The World: How the UK's ad pioneers are faring Stateside

Attempting to conquer the Big Apple has proved a major challenge for even the best of British agencies, Ann Cooper writes.

Whether you call them invaders or entrepreneurs, most UK agencies setting up in New York favour a slow, low-key strategy. They are in it for the long haul, with each taking a measured approach to the Big Apple's notoriously unwelcoming attitude to carpetbaggers.

Such arrivistes have included M&C Saatchi, which hung out its New York shingle in 1994, Bartle Bogle Hegarty, which landed amid much fanfare in 1998, the media agency Michaelides & Bednash, which arrived in 2001, and Mother, which created a media frenzy when it opened an office in 2003.

But timing is everything. And, now, more than ever, the improving economy, a changing media climate and more openness on the part of clients translates into opportunities for UK agencies. Naked, the UK strategic planning consultancy with international clients such as Coca-Cola, certainly thinks so. It plans to launch across the Pond within months. "We're being led by demand and we're meeting potential clients and going through the process," John Harlow, one of Naked's founders, says. "We want to do it at our own pace and get it right."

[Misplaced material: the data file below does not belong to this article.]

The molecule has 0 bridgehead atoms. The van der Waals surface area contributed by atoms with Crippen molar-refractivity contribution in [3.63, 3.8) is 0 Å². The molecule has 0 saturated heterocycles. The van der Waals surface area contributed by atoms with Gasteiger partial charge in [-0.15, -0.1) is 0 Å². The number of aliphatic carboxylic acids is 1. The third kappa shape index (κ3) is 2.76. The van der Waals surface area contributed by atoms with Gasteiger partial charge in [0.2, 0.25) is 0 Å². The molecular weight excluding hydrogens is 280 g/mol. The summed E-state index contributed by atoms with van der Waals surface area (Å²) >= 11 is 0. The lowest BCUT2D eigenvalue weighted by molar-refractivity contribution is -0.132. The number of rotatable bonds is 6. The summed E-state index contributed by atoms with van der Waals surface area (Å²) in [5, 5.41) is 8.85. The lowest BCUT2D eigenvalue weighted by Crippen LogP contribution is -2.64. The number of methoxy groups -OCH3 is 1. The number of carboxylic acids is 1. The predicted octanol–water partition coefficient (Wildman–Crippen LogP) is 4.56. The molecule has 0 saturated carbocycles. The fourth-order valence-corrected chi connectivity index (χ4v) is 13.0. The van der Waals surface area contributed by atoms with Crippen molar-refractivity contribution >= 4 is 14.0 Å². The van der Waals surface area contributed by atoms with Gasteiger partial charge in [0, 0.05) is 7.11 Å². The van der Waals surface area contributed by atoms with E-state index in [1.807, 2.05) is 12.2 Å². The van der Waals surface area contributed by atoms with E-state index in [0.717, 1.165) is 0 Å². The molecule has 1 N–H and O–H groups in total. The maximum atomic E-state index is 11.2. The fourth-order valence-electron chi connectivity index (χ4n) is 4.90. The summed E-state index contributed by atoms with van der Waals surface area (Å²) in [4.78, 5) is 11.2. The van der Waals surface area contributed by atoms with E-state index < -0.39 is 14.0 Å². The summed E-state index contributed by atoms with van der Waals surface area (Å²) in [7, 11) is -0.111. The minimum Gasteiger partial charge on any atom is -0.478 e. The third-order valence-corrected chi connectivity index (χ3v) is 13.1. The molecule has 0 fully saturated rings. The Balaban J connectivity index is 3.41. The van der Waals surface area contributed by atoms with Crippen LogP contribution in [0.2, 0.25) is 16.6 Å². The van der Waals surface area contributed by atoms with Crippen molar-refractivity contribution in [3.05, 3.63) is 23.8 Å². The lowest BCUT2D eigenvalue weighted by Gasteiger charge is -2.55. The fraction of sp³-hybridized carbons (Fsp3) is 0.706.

Harlow, who plans to tout a service called The Big Tool, says feedback has been positive. "Half-a-dozen agencies want to work with us," he says. "With clients such as Procter & Gamble and Coca-Cola leading the way toward communications planning, we want to focus on the right people who can deliver an authentic US feel. We don't want an all-Brit line-up."

M&C Saatchi arrived in the US mainly to service British Airways. The aim, Tom Dery, the executive chairman, Asia-Pacific and the US, says, was always to grow slowly. "We wanted to offer good local service combined with global thinking. We're not a big network and we use our resources tightly."

In 1999, it opened an LA service office, which won accounts including Ketel One, Qantas and the San Diego Zoo. "LA started later and is a different business model, using local resources and calling in satellites as required," Dery says. "Our ambitions are not that different today. We don't want to be the biggest, but the most sought-after."

In 2001, the media planning company Michaelides & Bednash opened a New York office with three people.

"We worked with Unilever in the UK, and wanted a US footing to develop the relationship," the co-founder George Michaelides says. Three months after it arrived, the events of 11 September happened.